Who is the Colorado Criminal Justice Reform Coalition?

Our mission is to reverse the trend of mass incarceration in Colorado. We are a coalition of nearly 7,000 individual members and over 100 faith and community organizations who have united to stop perpetual prison expansion in Colorado through policy and sentence reform.

Our chief areas of interest include drug policy reform, women in prison, racial injustice, the impact of incarceration on children and families, the problems associated with re-entry and stopping the practice of using private prisons in our state.

If you would like to be involved please go to our website and become a member.


Saturday, August 25, 2007

Council Won't Let SAFER Pull Initiative

The marijuana interest group that was furious last week because the Denver City Council did not like its initiative is now ticked off that the city won't let the group kill it.

Citizens for a Safer Denver collected more than 10,000 signatures to place an initiative on the November ballot asking voters to make marijuana possession the "lowest law enforcement priority" in Denver.

But Thursday the group offered to spike the initiative if the city would agree not to ticket people for marijuana possession during the 2008 Democratic National Convention and state that pot is less harmful that booze.

So far, there are no takers.

"Absolutely not," Councilman Charlie Brown said. "I think it's a publicity

stunt."

City officials pointed out that under city rules, Citizens for a Safer Denver has no authority to pull an initiative signed by thousands of residents - despite the fact that the group collected the signatures.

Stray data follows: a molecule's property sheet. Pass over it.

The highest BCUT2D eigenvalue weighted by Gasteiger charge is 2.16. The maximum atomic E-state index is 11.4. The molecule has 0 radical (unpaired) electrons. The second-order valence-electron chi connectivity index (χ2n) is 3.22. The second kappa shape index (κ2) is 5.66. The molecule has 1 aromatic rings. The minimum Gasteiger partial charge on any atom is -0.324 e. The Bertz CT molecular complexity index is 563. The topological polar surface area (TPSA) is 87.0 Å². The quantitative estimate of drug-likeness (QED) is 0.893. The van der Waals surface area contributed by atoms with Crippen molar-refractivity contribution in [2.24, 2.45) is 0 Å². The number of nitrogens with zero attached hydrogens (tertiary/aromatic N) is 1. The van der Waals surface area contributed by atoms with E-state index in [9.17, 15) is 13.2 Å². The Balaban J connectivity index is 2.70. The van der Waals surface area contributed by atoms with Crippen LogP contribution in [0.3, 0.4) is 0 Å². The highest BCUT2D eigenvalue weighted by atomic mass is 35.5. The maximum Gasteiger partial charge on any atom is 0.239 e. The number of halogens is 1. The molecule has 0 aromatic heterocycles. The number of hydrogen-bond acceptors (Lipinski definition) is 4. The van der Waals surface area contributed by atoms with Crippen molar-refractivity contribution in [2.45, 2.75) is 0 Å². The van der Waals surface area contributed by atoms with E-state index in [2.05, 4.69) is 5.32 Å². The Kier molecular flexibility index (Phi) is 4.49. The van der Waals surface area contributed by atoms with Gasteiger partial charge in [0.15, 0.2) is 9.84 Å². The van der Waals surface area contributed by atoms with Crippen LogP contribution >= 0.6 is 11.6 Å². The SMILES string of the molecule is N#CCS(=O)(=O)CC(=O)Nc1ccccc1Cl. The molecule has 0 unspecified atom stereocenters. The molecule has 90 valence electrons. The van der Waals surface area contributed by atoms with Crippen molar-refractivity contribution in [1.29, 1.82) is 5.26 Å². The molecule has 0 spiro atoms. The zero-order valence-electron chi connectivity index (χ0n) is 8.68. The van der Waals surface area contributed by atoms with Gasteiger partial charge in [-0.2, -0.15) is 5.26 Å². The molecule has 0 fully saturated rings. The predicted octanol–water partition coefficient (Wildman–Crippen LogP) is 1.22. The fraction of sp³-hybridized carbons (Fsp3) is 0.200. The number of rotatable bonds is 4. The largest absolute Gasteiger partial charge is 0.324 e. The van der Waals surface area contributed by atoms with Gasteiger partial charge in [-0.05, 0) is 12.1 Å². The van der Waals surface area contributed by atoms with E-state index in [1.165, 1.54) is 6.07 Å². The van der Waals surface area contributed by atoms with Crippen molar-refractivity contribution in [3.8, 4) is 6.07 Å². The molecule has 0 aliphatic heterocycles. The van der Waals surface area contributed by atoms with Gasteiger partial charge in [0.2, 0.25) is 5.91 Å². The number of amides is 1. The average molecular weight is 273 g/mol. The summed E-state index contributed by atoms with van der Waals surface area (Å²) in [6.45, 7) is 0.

"Just days ago, Denver District Attorney Mitch Morrissey was openly calling for the City Council to keep the initiative off the ballot," said Mason Tvert, who heads the marijuana group. "Now, because city officials live in fear of acknowledging the simple truth that marijuana is less harmful than alcohol, they are hiding behind the law rather than accepting our offer to withdraw the initiative."

State law does allow for initiatives to be pulled. But David Broadwell, assistant city attorney, said as far as city laws go, the initiative is past the point of no return. In effect, the group is just a conduit for the thousands of residents who want the initiative.

The City Council on Monday must vote to either send the issue to voters in November or adopt the policy as a city ordinance.

It's the latest odd twist over the initiative. Last week, City Council members - who are overwhelmingly opposed to the change - considered passing the language into law in order to fight it in court.

The Denver Post